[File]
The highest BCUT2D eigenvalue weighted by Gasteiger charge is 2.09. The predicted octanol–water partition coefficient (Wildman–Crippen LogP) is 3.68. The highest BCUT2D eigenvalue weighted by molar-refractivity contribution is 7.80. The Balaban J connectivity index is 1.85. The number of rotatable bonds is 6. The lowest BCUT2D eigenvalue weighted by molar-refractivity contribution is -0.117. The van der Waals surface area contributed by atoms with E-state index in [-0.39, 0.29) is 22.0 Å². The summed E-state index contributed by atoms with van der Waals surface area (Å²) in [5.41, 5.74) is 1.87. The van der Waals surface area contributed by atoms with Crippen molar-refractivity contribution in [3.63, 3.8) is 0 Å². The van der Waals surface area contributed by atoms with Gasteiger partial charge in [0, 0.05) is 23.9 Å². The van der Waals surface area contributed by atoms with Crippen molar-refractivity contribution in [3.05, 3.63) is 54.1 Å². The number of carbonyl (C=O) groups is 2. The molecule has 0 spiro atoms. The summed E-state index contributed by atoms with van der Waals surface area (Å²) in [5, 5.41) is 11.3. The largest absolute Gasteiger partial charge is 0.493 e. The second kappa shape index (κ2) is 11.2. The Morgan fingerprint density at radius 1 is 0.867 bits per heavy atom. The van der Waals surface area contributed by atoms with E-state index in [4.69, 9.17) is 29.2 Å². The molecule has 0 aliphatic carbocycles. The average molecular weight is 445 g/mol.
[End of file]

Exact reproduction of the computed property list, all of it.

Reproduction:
The highest BCUT2D eigenvalue weighted by Gasteiger charge is 2.09. The predicted octanol–water partition coefficient (Wildman–Crippen LogP) is 3.68. The highest BCUT2D eigenvalue weighted by molar-refractivity contribution is 7.80. The Balaban J connectivity index is 1.85. The number of rotatable bonds is 6. The lowest BCUT2D eigenvalue weighted by molar-refractivity contribution is -0.117. The van der Waals surface area contributed by atoms with E-state index in [-0.39, 0.29) is 22.0 Å². The summed E-state index contributed by atoms with van der Waals surface area (Å²) in [5.41, 5.74) is 1.87. The van der Waals surface area contributed by atoms with Crippen molar-refractivity contribution in [3.63, 3.8) is 0 Å². The van der Waals surface area contributed by atoms with Gasteiger partial charge in [0, 0.05) is 23.9 Å². The van der Waals surface area contributed by atoms with Crippen molar-refractivity contribution in [3.05, 3.63) is 54.1 Å². The number of carbonyl (C=O) groups is 2. The molecule has 0 spiro atoms. The summed E-state index contributed by atoms with van der Waals surface area (Å²) in [5, 5.41) is 11.3. The largest absolute Gasteiger partial charge is 0.493 e. The second kappa shape index (κ2) is 11.2. The Morgan fingerprint density at radius 1 is 0.867 bits per heavy atom. The van der Waals surface area contributed by atoms with E-state index in [4.69, 9.17) is 29.2 Å². The molecule has 0 aliphatic carbocycles. The average molecular weight is 445 g/mol.